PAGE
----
The Habit Behind This Founder’s Fast Financings, Product Development and Book Deal

The Habit Behind This Founder’s Fast Financings, Product Development and Book Deal

MissionU CEO Adam Braun has a habit that's helped him get term sheets in weeks, launch products and pen a bestseller. Here's an inside look at the practice that guides him.

The night Adam Braun received his final term sheet for MissionU’s Series A investment he put his fundraise on hold. The round for his newly launched college alternative startup was oversubscribed in less than three weeks. Most founders dream of being in this situation, but Braun had more calls to make. Specifically, 23 more he’d place over the next 24 hours. He refused to make a decision until he heard what each carefully-selected person on his list had to say. These conversations are part of what Braun has coined a “listening tour.” These days, he activates one before every critical decision.

Braun embarked on his first listening tour as a recent grad, when he was deciding which first job he’d take out of school. Now, five listening tours later involving 80+ people, the practice has not only launched his career, but also companies. It’s helped him raise $30 million for his non-profit Pencils of Promise, which has built over 400 schools in developing nations, land his book The Promise of a Pencil on the New York Times and Wall Street Journal bestseller lists, and most recently, scale MissionU with partners like Spotify, Warby Parker and Casper.

Some readers may write this off as asking your network for advice. Don’t. These tours are structured processes, ranging from a week to six months, and require specific criteria and techniques to be followed.

In this exclusive interview, Braun breaks down exactly how he organizes his listening tours, including how he identifies who to meet and what to ask them. He walks through how to structure your process to not only make the decision at hand, but also to build lasting relationships with potential hires, partners, advisors and investors.

Why Listening Tours Are Different

First, let’s define it from the get-go:

  • Listening tour | [lis-uh ning too r] | (noun): a structured allocation of time to question a carefully selected group of people with the belief that hearing their answers will provide critical clarity on the right decision to make.

As with any definition, it can be as helpful to define what it’s not. “It’s not a passive declaration that you will ask everyone the same one question or that you will set up a meeting with your advisors,” Braun says. “Nor is it like a customer visit, focus groups, a board of directors or corporate coach. There are distinctions from each of these practices.” Here they are:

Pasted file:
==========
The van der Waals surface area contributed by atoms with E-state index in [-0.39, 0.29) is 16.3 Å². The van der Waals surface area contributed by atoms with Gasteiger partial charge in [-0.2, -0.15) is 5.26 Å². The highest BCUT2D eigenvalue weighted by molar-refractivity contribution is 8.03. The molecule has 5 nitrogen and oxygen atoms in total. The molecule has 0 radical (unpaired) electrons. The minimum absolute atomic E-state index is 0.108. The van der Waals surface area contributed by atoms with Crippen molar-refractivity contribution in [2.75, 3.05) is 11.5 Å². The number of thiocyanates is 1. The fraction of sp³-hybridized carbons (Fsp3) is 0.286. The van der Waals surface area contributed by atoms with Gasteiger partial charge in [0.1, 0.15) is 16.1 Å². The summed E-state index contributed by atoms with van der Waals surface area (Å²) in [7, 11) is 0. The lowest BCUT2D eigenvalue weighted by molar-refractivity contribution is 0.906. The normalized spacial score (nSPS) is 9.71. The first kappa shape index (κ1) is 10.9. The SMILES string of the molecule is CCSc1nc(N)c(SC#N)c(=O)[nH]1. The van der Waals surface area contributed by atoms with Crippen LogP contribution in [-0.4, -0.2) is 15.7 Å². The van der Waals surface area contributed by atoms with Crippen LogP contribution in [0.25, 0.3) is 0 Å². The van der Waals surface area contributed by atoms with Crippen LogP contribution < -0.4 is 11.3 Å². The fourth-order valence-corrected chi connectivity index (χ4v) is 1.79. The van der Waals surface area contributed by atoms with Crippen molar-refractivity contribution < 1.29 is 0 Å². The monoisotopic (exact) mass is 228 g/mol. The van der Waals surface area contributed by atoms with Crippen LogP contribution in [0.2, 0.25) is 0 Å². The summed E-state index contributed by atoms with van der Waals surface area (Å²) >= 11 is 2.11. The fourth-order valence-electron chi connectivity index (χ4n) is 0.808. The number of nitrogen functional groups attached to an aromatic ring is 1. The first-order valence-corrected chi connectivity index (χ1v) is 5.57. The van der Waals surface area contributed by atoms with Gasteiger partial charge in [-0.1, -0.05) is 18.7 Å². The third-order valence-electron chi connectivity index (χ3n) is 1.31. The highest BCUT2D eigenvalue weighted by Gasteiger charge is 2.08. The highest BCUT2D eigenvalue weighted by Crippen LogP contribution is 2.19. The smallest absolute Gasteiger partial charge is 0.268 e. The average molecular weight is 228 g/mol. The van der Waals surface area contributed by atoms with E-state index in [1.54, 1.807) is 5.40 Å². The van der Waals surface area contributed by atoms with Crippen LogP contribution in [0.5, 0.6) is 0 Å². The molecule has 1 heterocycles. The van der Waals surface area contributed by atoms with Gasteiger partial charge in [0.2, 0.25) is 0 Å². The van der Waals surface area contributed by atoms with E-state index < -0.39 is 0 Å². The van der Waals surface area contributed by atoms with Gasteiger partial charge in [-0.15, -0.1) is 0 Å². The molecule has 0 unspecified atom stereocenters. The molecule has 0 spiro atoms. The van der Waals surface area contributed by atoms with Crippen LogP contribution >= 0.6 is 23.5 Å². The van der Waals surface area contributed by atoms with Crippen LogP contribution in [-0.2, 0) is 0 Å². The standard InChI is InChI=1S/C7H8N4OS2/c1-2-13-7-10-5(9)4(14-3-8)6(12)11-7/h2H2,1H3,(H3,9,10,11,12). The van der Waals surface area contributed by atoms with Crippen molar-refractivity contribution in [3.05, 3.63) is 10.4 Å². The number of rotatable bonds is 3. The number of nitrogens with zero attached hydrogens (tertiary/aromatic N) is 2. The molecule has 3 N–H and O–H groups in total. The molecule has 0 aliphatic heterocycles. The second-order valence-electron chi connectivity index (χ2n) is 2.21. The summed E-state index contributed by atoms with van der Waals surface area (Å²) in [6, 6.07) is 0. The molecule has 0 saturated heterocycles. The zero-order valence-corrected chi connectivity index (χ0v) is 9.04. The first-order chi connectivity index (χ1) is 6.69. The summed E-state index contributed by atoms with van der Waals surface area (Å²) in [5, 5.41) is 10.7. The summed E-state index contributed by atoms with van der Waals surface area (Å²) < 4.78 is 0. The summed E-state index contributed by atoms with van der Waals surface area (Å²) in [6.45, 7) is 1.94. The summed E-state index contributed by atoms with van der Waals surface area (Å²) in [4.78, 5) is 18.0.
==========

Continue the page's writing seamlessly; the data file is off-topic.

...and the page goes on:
• Meetings must be 1:1. There must be no risk of groupthink or passive participation. There are questions to work through and you must hear each person’s response to every question in-depth. Ideally every listening tour is in-person, but it’s not necessary. A phone call or video chat will suffice for those who’ve met and interacted with you before.
  • It’s about processing, not presenting. A significant part of a leader’s job is to communicate information and channel it to the relevant groups. The beginning, middle and end point of listening tours is not about dispersing information in and of itself. It’s about discovering or sequencing information you hadn’t previously.
  • People must welcome your context. You must be vulnerable, but that’s only part of the equation. It’s also what they do with it. Those on your listening tour must have the history, willingness and/or ability to suss out the key points and players in your situation. While he’s reached out cold to people before, most people who’ve been part of Braun’s listening tours are those he’s known personally or were one warm introduction away.
Before a listening tour, you truly don’t know the answer. You’re not begging the question — you’re in service of it.

So what decisions suit a listening tour? Braun uses the following lines of inquiry to determine when one is warranted:

  • Is this the single most important decision I'll make this year? If yes, he continues to the next question.
  • Will it also have a transformational impact on my life and the well-being of my organization? If yes to that one, he asks himself the next question.
  • Do I know with absolute conviction exactly what the best path forward is? If that answer is no, he makes time to engage in a listening tour.

The Anatomy of a Listening Tour

Startup culture rewards speed as a habit. In many respects, that’s golden advice. But not for listening tours, according to Braun, who's seen the benefits of this deliberate, methodical practice. “Listening tours unfold, not unleash. You commit to a concrete, time-bound process where the jury is out until you meet with every person,” he says. “One conversation — one question even — can change everything.”

For example, prior to launching MissionU, Braun asked a person on his listening tour whether the program should be accredited or non-accredited. He said to Braun: “If you go the route of accreditation, you’re asking for somebody to out-innovate you.” That single comment dictated the foundation and future of MissionU as a college alternative. And that advice came from the 15th person he talked to on the listening tour.

All to say, listening tours take discipline, and that requires structure. Here’s how to run one:

Nail your timeframe.

Listening tours range from one week to six months, depending on the urgency of the decision and one’s time to organize the tour. On average, they run between one to three months. Of course, each person will have her own business context to consider but, here’s a rule of thumb: the long-term ramifications of a decision should be directly correlated to the length of the listening tour. According to Braun, here’s how this plays out for a few key startup decisions: